Freshly baked Chabaso rolls on conveyor belt

Bread Winner

When Charles Negaro began baking bread, his goals boiled down to this: “I wanted to make something I was proud of.”

So he named Chabaso Bakery after his children: Charlie, Abagail and Sophia—Ch-Aba-So. Almost twenty years on, the children are now adults (Charlie is even the bakery’s chief of operations), and Negaro’s emphasis on pride hasn’t yet wavered. The proof is in the delicious product, though Chabaso’s tried to meet a high standard in more ways than bread. “We are really good to the people who work for us, and we want to be concerned citizens in the community.”

Locals may have first encountered Chabaso bread—from the crusty, slightly salty Olive Oil Ciabatta to the honey-sweetened 100% Whole Wheat sandwich bread—at Atticus Bookstore, a popular New Haven book retailer and eatery opened by Negaro in 1976. Atticus is where the Chabaso journey began; after establishing the cafe portion of the business in 1981 (which nowadays serves a variety of sandwiches, soups, salads, quiches and baked goods), Negaro needed a quality bread to serve. Finally, during the 1990s, with inspiration from artisanal techniques he’d encountered while traveling in Europe, he took matters into his own hands.

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At first, Chabaso was sold only at Atticus, either accompanying menu items or available for stand-alone purchase at the counter. But the bread caught on, and soon the operation was expanding, delivering baguettes, ciabattas, rolls, loaves, boules and “Stix” (a miniature version of favorite recipes) from its bakery facility on James Street to grocery and specialty stores throughout Connecticut, then in New York and New Jersey.

Growth continues today, says Negaro, with the goods now sold far up and down the east coast, including in Massachusetts, Maine and mid-Atlantic states. “We’ve been the number-one bestselling artisan brand in the New England states,” he says, noting that Chabaso has the capacity to make up to 10,000 pounds of bread on busy days.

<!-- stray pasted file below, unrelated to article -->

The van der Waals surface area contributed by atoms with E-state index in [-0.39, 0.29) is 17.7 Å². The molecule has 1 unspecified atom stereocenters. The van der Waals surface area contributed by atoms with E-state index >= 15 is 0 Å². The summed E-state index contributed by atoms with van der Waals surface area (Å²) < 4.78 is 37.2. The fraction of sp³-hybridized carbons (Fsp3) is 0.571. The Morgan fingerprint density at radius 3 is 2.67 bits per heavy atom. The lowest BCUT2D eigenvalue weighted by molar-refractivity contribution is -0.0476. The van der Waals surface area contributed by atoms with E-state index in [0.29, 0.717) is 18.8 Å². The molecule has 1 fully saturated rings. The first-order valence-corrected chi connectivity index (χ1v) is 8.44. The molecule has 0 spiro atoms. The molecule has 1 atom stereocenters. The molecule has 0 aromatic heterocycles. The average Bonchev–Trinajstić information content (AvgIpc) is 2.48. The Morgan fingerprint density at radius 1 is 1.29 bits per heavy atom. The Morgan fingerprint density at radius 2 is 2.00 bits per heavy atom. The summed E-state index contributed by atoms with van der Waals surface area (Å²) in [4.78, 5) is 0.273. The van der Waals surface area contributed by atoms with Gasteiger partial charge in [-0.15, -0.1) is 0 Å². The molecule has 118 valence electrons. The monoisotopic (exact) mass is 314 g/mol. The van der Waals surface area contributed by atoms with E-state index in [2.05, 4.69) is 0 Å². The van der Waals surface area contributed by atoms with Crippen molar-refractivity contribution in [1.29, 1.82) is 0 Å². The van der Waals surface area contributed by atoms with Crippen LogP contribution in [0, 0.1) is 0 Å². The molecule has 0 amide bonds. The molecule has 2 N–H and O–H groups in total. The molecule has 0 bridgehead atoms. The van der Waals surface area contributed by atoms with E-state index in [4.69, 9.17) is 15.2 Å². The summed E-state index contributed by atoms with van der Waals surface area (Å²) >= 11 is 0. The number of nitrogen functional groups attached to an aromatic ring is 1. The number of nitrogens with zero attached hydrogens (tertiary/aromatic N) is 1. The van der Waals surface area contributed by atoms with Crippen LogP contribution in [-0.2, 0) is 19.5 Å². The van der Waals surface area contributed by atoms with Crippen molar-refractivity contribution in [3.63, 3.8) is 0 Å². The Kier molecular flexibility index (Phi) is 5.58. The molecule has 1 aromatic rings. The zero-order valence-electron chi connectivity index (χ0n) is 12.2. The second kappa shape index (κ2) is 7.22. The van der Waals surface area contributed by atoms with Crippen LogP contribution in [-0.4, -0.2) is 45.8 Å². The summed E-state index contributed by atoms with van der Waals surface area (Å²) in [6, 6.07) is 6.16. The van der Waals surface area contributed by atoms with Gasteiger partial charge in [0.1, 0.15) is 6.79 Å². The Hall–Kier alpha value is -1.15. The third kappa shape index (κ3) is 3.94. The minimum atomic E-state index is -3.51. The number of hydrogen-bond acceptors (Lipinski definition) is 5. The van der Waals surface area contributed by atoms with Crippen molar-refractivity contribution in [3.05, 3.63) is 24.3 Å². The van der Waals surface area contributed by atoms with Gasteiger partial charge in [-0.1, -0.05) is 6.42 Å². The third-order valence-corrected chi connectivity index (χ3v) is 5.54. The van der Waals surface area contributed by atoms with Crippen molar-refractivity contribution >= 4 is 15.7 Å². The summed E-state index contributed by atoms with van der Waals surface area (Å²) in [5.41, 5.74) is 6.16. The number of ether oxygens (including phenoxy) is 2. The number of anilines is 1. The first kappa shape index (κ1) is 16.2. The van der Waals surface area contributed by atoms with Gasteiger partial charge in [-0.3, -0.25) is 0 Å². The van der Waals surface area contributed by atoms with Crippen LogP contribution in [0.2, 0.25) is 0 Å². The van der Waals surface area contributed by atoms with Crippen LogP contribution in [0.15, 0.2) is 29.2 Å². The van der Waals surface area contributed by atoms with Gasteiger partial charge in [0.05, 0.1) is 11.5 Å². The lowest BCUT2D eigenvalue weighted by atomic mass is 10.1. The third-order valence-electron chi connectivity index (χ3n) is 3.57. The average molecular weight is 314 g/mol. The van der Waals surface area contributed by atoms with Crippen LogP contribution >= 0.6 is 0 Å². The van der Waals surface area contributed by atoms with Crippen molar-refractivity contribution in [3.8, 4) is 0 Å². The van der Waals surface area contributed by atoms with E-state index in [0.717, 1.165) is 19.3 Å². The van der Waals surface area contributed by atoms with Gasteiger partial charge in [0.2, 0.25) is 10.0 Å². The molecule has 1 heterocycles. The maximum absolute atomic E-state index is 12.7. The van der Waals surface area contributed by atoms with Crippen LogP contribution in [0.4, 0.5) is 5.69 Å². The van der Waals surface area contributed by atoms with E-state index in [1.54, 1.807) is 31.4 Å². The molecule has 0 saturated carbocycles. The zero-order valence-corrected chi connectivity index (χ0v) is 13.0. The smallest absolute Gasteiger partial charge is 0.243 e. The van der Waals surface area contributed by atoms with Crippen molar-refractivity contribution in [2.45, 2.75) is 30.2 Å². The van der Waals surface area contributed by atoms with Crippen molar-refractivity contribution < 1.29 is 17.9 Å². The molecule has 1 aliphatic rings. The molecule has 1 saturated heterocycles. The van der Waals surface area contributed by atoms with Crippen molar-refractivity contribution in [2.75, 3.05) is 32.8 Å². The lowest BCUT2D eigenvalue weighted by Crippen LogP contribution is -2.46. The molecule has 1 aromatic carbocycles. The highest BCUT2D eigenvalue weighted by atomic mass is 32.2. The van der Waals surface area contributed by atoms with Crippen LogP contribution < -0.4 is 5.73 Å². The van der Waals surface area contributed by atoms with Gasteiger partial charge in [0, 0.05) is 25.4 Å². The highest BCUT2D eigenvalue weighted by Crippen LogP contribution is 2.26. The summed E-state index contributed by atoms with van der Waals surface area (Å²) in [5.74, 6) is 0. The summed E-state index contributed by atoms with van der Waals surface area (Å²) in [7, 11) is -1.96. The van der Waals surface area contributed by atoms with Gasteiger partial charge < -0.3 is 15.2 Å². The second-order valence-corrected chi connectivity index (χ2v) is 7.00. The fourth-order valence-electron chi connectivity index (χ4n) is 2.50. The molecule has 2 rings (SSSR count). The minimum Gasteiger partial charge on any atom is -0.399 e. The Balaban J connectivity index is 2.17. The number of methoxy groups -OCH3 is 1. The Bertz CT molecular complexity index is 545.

For fans, Chabaso bread is a mainstay of the dinner table, with its chewy crust and soft interior due in part to air bubbles trapped during the hearth-baking process. In multi-grain and specialty varieties, like the Cranberry Pecan Loaf or Raisin Grains Ciabatta, fresh oats, seeds and fruit add texture and flavor. The back-to-basics Rustic White or Rye bread bookending your sandwich is just as much the star as the filling, whatever it might be. The Classic Baguette and Ciabatta are excellent bases for cheese and salami boards, or simply dipped in tasty olive oil, but are also delicious on their own, which is why it’s hard not to tear off a chunk or two and nibble away on the drive home from the store such asthe Elm City Market, or the local Stop & Shop.

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Saying that Chabaso and Negaro, who’s 73 and lives in East Rock, are “involved in the community” is putting it lightly. The bakery commonly sponsors events around town. You’ll see its branded bags in the hands of hundreds of hungry runners at road races throughout the year, providing carb-boosting loaves as post-race giveaways. It also sends excess bread to the Connecticut Food Bank, and is happy to oblige with donations to various fund-raisers. “We give bread to anybody who asks for it,” Negaro says.

On at least one occasion, the bakery didn’t give food but instead donated land. New Haven Farms, a nonprofit that now presides over seven small urban farms in the eastern half of the city, got its start on a patch of earth behind the bakery. Negaro even sits on NHF’s board.

He says Chabaso isn’t done adding to its record of positive community impact. For instance, someday he wants to amp up the bakery’s environmental sustainability by using flour from grains grown closer to home than the midwest, where the current supply comes from.

It’s another extension of that fundamental Chabaso pride—the kind of pride the rest of us are all too happy to keep swallowing.

Chabaso Bakery
360 James St, New Haven (map)
(203) 562-9007
Website | Where to Buy

Written by Cara McDonough. Photographed by Dan Mims.

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